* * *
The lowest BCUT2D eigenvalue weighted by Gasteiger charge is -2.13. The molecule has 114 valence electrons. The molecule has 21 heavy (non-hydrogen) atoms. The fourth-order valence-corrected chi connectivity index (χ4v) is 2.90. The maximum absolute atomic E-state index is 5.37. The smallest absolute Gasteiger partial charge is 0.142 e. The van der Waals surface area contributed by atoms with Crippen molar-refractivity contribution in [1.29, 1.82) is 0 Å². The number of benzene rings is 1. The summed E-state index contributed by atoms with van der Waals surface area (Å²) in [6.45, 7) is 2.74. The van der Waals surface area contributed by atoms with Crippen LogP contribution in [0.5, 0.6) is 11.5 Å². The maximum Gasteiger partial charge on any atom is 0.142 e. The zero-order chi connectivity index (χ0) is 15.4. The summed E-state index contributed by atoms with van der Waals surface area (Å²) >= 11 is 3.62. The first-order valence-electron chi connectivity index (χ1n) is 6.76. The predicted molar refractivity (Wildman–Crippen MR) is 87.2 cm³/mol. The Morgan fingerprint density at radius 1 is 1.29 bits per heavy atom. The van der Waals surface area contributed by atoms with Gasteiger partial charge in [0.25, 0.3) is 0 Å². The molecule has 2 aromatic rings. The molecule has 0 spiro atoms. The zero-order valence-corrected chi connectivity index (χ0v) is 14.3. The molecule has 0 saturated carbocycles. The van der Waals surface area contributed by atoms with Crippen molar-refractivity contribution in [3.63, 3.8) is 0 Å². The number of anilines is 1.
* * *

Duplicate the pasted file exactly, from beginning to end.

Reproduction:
The lowest BCUT2D eigenvalue weighted by Gasteiger charge is -2.13. The molecule has 114 valence electrons. The molecule has 21 heavy (non-hydrogen) atoms. The fourth-order valence-corrected chi connectivity index (χ4v) is 2.90. The maximum absolute atomic E-state index is 5.37. The smallest absolute Gasteiger partial charge is 0.142 e. The van der Waals surface area contributed by atoms with Crippen molar-refractivity contribution in [1.29, 1.82) is 0 Å². The number of benzene rings is 1. The summed E-state index contributed by atoms with van der Waals surface area (Å²) in [6.45, 7) is 2.74. The van der Waals surface area contributed by atoms with Crippen LogP contribution in [0.5, 0.6) is 11.5 Å². The maximum Gasteiger partial charge on any atom is 0.142 e. The zero-order chi connectivity index (χ0) is 15.4. The summed E-state index contributed by atoms with van der Waals surface area (Å²) >= 11 is 3.62. The first-order valence-electron chi connectivity index (χ1n) is 6.76. The predicted molar refractivity (Wildman–Crippen MR) is 87.2 cm³/mol. The Morgan fingerprint density at radius 1 is 1.29 bits per heavy atom. The van der Waals surface area contributed by atoms with Gasteiger partial charge in [0.25, 0.3) is 0 Å². The molecule has 2 aromatic rings. The molecule has 0 spiro atoms. The zero-order valence-corrected chi connectivity index (χ0v) is 14.3. The molecule has 0 saturated carbocycles. The van der Waals surface area contributed by atoms with Crippen molar-refractivity contribution in [3.63, 3.8) is 0 Å². The number of anilines is 1.